## Sunday, October 6, 2013

### Cubic sections

I noticed that you can plot the surface of the cone that they use in describing conics as:
I don't know why maple didn't show points close to the origin but they would just follow the same pattern of smaller circles.
So an easy proof that the degree 2 equations are conic sections is suppose you were solving the following two equations, the first for this cone and the second for the plane.
You could in solving these equations add equation 2 to equation 1 and solve equation 2 for z to get these 2:
Then you could plug the expression for z in equation 2 in for z in equation 1

Since a,b,c,d were arbitrary we can group like terms and rename the constant part multiplying each term to f,g,h,j,k,l:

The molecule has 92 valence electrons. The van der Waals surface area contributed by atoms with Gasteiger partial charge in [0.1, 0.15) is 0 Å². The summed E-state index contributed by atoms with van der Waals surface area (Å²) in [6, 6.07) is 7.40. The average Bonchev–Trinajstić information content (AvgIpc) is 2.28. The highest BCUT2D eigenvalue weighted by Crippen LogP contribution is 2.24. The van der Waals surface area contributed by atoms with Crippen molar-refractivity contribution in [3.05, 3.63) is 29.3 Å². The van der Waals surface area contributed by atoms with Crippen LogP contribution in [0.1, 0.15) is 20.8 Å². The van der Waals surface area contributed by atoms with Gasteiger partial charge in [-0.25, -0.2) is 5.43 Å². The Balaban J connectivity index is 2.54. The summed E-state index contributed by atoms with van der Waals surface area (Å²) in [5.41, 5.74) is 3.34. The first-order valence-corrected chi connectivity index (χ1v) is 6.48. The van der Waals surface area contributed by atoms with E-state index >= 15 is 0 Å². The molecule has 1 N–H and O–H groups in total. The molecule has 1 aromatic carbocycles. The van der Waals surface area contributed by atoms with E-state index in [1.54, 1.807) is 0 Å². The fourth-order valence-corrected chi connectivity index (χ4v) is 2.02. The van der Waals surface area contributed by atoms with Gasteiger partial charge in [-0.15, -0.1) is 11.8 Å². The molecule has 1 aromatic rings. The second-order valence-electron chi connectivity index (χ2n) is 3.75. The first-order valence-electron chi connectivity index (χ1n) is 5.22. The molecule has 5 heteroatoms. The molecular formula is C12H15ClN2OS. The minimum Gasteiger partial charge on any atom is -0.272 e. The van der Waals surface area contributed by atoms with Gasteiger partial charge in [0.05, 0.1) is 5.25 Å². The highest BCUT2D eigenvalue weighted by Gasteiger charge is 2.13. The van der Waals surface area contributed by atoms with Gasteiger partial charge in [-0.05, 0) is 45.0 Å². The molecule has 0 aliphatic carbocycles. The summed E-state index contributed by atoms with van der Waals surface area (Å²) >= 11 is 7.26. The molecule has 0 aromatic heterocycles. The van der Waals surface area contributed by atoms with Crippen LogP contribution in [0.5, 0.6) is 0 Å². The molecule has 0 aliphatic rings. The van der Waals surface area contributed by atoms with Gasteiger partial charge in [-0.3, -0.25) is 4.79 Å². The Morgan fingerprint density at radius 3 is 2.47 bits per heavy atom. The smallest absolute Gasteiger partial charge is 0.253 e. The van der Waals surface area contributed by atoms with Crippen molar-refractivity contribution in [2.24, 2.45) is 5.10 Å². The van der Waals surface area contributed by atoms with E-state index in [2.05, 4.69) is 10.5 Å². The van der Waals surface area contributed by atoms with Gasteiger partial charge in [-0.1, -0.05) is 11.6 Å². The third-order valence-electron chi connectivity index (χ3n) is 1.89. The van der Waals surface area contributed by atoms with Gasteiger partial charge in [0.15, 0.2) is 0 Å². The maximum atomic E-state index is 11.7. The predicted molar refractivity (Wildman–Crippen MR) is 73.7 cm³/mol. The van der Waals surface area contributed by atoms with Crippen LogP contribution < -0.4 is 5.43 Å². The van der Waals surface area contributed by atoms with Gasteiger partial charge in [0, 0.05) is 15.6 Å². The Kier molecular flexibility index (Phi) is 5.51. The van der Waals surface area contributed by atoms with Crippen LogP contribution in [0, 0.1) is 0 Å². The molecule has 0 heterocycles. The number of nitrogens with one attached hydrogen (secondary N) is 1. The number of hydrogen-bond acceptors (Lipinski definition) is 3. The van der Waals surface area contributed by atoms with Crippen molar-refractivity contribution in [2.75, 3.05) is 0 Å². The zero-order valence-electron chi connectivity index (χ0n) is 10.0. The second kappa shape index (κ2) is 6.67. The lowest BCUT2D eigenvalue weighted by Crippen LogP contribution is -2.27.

Which is just the general quadratic equation. So the plane intersecting x^2+y^2-z^2=0 are general quadratics, or they could be called conic sections as I wanted to prove.

Now maybe the more interesting thing is that the same reasoning applies equally well to a surface x^3+y^3-z^3=0 intersecting with a plane. It looks like:
Sections of this surface are apparently the cubic sections. Also I believe the reasoning could apply to more variable, but hyperplanes intersecting higher dimensional surfaces.